- Non-palpable - the JVP cannot be palpated. If one feels a pulse in the neck, it is generally the common carotid artery.
- Occlude - the JVP can be obliterated by occluding the internal jugular vein by lightly pressing the base of the neck.
- Varies with head-up-tilt (HUT) - the JVP varies with the angle of the neck. If a person is standing their JVP appears to be lower on the neck (or may not be seen at all because it below the sternal angle). The location of carotid pulse location does not vary with HUT.
- Varies with respiration - the JVP usually decreases with deep inspiration. Physiologically, this is a consequence of the Frank-Starling mechanism as inspiration decreases the thoracic pressure and increases blood movement into the heart (venous return), which a healthy heart moves into the pulmonary circulation.
- Abdominal jugular reflux (AJR) (also hepatojugular reflux) - the JVP changes with abdominal pressure. If the JVP is elevated 4 cm, it usually returns to its baseline level within 10 seconds. If the JVP remains elevated for a longer period of time it suggests heart failure.
|Diffenetiating the jugular venous pulse from the carotid pulse|
|Feature||Internal Jugular vein||Carotid artery|
|Appearance of pulse||
|Changes during inspiration||
|Effects of pressure||
Hepatojugular reflux, sometimes incorrectly referenced as a "reflex", is an expanded form of the JVP measurement. By pressing on the liver (hepato-) for 15-30 seconds, venous blood is advanced into the circulation. The JVP increases in a normal person, and distention should appear more pronounced. However, a slow decrease of the JVP after checking for hepatojugular reflux can indicate right ventricular failure.
This video contains a detailed explanation of what the JVP is, how it is measured, and what are the diagnostic considerations of JVP, in terms of interpreting various JVP waveforms.
Causes of Elevated Jugular Venous Pressure
- Heart failure
- Constrictive pericarditis (JVP increases on inspiration- called Kussmaul's sign)
- Cardiac tamponade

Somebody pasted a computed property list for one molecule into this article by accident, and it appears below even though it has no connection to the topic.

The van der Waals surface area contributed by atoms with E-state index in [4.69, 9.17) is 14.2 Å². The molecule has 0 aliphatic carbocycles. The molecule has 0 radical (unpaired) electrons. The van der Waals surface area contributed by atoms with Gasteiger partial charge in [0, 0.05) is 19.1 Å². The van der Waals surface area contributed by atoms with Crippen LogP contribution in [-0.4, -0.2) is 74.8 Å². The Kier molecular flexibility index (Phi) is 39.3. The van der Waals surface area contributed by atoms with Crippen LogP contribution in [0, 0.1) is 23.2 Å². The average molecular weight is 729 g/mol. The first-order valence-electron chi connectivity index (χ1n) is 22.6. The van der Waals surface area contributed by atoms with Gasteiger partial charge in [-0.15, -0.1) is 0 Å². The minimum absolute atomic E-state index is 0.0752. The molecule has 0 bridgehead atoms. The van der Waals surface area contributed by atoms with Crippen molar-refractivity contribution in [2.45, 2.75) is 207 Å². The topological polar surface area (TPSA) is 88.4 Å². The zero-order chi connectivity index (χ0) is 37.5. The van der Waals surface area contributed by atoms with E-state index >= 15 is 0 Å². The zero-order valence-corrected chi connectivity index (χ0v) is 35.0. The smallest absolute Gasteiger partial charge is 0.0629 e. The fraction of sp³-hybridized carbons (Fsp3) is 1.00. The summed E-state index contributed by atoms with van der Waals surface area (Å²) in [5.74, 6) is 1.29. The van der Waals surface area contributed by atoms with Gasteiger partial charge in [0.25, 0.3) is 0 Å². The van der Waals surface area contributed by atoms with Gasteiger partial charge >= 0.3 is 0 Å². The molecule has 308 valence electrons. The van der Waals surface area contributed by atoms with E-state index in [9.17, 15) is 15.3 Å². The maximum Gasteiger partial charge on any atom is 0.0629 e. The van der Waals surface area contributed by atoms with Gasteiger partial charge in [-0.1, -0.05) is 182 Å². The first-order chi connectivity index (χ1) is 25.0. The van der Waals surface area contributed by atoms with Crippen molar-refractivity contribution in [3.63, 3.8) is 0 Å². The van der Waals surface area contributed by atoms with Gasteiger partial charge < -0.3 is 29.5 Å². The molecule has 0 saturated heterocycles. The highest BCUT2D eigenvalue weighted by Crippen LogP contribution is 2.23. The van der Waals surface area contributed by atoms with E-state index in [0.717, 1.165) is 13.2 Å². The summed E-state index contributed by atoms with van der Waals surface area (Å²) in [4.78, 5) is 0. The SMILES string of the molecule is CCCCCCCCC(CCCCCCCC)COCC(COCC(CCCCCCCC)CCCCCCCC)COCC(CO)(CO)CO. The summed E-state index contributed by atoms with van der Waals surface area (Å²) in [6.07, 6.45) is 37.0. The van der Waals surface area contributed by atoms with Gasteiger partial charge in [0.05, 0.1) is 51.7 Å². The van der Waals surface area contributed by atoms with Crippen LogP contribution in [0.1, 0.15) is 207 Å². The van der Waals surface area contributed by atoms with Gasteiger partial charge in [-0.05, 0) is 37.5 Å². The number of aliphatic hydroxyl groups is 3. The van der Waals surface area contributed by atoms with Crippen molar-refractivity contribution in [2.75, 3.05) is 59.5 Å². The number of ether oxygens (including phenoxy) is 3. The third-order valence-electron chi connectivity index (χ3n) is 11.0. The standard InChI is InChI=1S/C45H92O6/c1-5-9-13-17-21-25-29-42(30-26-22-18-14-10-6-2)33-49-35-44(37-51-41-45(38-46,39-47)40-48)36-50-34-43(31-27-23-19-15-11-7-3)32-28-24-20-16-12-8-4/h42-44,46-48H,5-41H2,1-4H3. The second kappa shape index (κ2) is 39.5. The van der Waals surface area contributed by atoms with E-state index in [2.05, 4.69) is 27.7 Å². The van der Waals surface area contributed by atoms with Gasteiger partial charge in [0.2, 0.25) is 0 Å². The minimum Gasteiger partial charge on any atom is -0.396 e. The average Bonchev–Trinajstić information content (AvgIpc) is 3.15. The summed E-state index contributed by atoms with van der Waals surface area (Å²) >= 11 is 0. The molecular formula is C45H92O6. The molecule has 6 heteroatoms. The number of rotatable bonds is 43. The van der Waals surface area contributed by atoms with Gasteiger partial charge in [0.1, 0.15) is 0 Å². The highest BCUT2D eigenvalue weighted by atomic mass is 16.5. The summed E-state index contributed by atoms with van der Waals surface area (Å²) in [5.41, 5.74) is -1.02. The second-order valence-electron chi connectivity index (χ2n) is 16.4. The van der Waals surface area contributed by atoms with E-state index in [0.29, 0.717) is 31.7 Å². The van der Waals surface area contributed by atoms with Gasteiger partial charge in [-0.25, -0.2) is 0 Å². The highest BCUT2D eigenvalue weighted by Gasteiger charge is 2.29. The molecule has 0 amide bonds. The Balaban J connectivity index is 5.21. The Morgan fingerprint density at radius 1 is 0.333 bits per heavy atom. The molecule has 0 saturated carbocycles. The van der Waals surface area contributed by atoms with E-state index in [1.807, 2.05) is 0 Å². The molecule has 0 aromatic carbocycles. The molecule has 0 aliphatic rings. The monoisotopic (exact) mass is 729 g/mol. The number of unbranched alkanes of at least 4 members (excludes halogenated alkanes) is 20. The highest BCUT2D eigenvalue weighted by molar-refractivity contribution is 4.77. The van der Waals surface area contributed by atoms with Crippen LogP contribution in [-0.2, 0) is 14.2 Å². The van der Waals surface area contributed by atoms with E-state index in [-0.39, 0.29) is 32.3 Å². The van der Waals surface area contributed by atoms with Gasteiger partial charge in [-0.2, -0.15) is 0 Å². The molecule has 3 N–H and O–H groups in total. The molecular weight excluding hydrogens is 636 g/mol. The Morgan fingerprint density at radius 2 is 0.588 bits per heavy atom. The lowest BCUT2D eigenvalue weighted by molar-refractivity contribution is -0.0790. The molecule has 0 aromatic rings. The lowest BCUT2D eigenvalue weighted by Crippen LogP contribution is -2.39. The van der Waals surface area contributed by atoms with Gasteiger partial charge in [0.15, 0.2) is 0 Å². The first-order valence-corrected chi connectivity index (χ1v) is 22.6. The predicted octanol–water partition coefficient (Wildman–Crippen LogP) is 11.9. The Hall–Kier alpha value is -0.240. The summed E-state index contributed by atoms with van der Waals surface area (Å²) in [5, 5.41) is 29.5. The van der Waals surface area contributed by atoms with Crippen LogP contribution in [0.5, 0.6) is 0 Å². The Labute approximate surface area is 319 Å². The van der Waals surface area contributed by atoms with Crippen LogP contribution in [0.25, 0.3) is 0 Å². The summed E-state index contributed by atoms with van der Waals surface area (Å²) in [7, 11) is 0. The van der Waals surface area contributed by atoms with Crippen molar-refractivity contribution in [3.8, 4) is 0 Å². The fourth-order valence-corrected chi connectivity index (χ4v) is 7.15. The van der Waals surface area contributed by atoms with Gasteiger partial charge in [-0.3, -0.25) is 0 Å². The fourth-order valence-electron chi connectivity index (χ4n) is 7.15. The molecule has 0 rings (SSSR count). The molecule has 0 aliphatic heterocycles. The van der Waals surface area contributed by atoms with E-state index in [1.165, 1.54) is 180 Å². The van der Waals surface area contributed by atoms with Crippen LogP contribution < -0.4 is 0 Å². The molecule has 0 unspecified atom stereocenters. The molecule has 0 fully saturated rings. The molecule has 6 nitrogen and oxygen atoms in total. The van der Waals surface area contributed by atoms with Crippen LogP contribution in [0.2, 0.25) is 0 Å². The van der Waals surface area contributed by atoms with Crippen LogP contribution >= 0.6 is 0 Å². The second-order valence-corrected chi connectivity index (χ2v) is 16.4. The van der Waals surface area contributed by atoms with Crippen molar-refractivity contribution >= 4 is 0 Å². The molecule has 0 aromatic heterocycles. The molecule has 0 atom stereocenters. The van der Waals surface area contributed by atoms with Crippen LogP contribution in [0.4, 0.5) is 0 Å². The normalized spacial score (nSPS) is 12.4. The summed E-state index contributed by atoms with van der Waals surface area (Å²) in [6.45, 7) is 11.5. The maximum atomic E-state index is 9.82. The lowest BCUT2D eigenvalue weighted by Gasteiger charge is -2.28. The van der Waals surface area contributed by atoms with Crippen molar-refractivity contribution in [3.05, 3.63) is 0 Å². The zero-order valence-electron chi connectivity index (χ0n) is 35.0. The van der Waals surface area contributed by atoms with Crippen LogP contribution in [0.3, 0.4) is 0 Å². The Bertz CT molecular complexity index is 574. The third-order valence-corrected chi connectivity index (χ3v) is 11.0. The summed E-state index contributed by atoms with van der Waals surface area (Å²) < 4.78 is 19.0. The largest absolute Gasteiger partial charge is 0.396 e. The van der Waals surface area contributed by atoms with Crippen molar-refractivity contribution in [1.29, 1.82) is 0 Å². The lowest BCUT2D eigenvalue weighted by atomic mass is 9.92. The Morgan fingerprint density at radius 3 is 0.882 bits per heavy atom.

- Right ventricular myocardial infarction
- Fluid overload (eg, renal disease)
- Superior vena cava obstruction (no JVP pulsation)
- To view a complete list of causes of elevated jugular venous pressure, click here.'
The normal jugular venous pressure changes during different stages of cardiac cycles as a result of phasic pressure changes in the right atrium. It consists of two (and sometimes three) positive waves and two negative troughs.  
- "a" wave: This presystolic wave is caused by venous distension due to the right atrial contraction. During inspiration, increased venous return to the right atrium may accentuate this wave.
- "c" wave: This wave may sometimes be noted as a distinctive positive waveform. During early systole, right ventricular isovolumetric contraction bulges the tricuspid valve into the right atrium, leading to the appearance of the "c" wave. In addition, the increased carotid artery pressure during early systole may impact the adjacent jugular vein.
- "X" descend: The X descend is caused by atrial relaxation and downward displacement of the tricuspid valve into the right ventricle.
- "v" wave: This late-systolic wave is caused by the increasing volume of blood accumulating in the right atrium during the ventricular systole while the tricuspid valve is closed.
- "Y" descend: The Y descend results from the opening of the tricuspid valve and rapid inflow of blood into the right ventricle.
Components of the JVP Waveform
Abnormal JVP waveforms
|Abnormal JVP waveform||Associated Conditions|
|Absent "a" wave|
|Large "a" wave
(caused by increased atrial contraction pressure)
|Cannon "a" wave
(caused by contraction of the right atrium against the closed tricuspid valve)
|Decreased nadir of "x" descent|
|Obliteration or reversed nadir of "x" descent|
|Accentuated "x" descent|
|Prominent "v" wave
(caused by the backflow of blood to the right atrium during ventricular systole)
|Slow "Y" descent
(caused by slow emptying of the right atrium)
|Rapid, deep "Y" descent||
|Sharp "Y" descent with a deep "Y" trough and a rapid ascent to the baseline (referred to as Friedreich's sign)|
|Slow "Y" descent
(caused by obstruction to right ventricular filling)
|Absent "Y" descent|
- ↑ Borst J, Molhuysen J (1952). "Exact determination of the central venous pressure by a simple clinical method". Lancet. 2 (7): 304–9. PMID 14955978.
- ↑ 2.0 2.1 2.2 2.3 Perloff, Joseph (2009). Physical examination of the heart and circulation. Shelton, CT: People's Medical Pub. House. ISBN 978-1-60795-023-3.
- ↑ 3.0 3.1 3.2 3.3 Bickley, Lynn (2017). Bates' guide to physical examination and history taking. Philadelphia: Wolters Kluwer. ISBN 9781469893419.
- ↑ 4.0 4.1 4.2 4.3 Zipes, Douglas (2019). Braunwald's heart disease : a textbook of cardiovascular medicine. Philadelphia, PA: Elsevier/Saunders. ISBN 978-0323463423.
- ↑ Aronson J (1999). "Hepatojugular reflux". BMJ. 318 (7192): 1172. PMID 10221938. Free Full Text.